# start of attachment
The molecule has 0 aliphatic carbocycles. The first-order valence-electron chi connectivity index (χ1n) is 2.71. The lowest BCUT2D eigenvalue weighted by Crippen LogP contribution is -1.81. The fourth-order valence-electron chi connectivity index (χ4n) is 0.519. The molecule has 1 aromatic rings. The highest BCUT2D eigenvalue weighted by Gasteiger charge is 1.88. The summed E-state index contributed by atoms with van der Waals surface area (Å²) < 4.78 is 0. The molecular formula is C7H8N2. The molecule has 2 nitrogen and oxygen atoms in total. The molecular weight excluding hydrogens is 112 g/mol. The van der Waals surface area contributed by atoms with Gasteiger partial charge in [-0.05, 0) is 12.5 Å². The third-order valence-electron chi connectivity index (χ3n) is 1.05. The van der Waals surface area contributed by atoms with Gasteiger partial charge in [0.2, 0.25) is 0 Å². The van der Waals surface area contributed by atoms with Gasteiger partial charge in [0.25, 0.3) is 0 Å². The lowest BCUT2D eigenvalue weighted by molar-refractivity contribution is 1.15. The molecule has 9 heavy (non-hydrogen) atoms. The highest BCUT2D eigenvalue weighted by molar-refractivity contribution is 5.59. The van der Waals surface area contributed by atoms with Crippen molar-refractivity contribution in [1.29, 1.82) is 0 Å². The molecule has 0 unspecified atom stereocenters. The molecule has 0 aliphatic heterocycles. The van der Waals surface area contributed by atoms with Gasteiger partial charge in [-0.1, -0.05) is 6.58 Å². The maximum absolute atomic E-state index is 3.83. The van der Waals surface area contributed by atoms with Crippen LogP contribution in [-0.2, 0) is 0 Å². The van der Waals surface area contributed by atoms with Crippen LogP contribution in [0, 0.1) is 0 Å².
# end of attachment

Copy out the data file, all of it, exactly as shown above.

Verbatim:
The molecule has 0 aliphatic carbocycles. The first-order valence-electron chi connectivity index (χ1n) is 2.71. The lowest BCUT2D eigenvalue weighted by Crippen LogP contribution is -1.81. The fourth-order valence-electron chi connectivity index (χ4n) is 0.519. The molecule has 1 aromatic rings. The highest BCUT2D eigenvalue weighted by Gasteiger charge is 1.88. The summed E-state index contributed by atoms with van der Waals surface area (Å²) < 4.78 is 0. The molecular formula is C7H8N2. The molecule has 2 nitrogen and oxygen atoms in total. The molecular weight excluding hydrogens is 112 g/mol. The van der Waals surface area contributed by atoms with Gasteiger partial charge in [-0.05, 0) is 12.5 Å². The third-order valence-electron chi connectivity index (χ3n) is 1.05. The van der Waals surface area contributed by atoms with Gasteiger partial charge in [0.2, 0.25) is 0 Å². The van der Waals surface area contributed by atoms with Gasteiger partial charge in [0.25, 0.3) is 0 Å². The lowest BCUT2D eigenvalue weighted by molar-refractivity contribution is 1.15. The molecule has 9 heavy (non-hydrogen) atoms. The highest BCUT2D eigenvalue weighted by molar-refractivity contribution is 5.59. The van der Waals surface area contributed by atoms with Crippen molar-refractivity contribution in [1.29, 1.82) is 0 Å². The molecule has 0 unspecified atom stereocenters. The molecule has 0 aliphatic heterocycles. The van der Waals surface area contributed by atoms with Gasteiger partial charge in [-0.1, -0.05) is 6.58 Å². The maximum absolute atomic E-state index is 3.83. The van der Waals surface area contributed by atoms with Crippen LogP contribution in [-0.2, 0) is 0 Å². The van der Waals surface area contributed by atoms with Crippen LogP contribution in [0, 0.1) is 0 Å².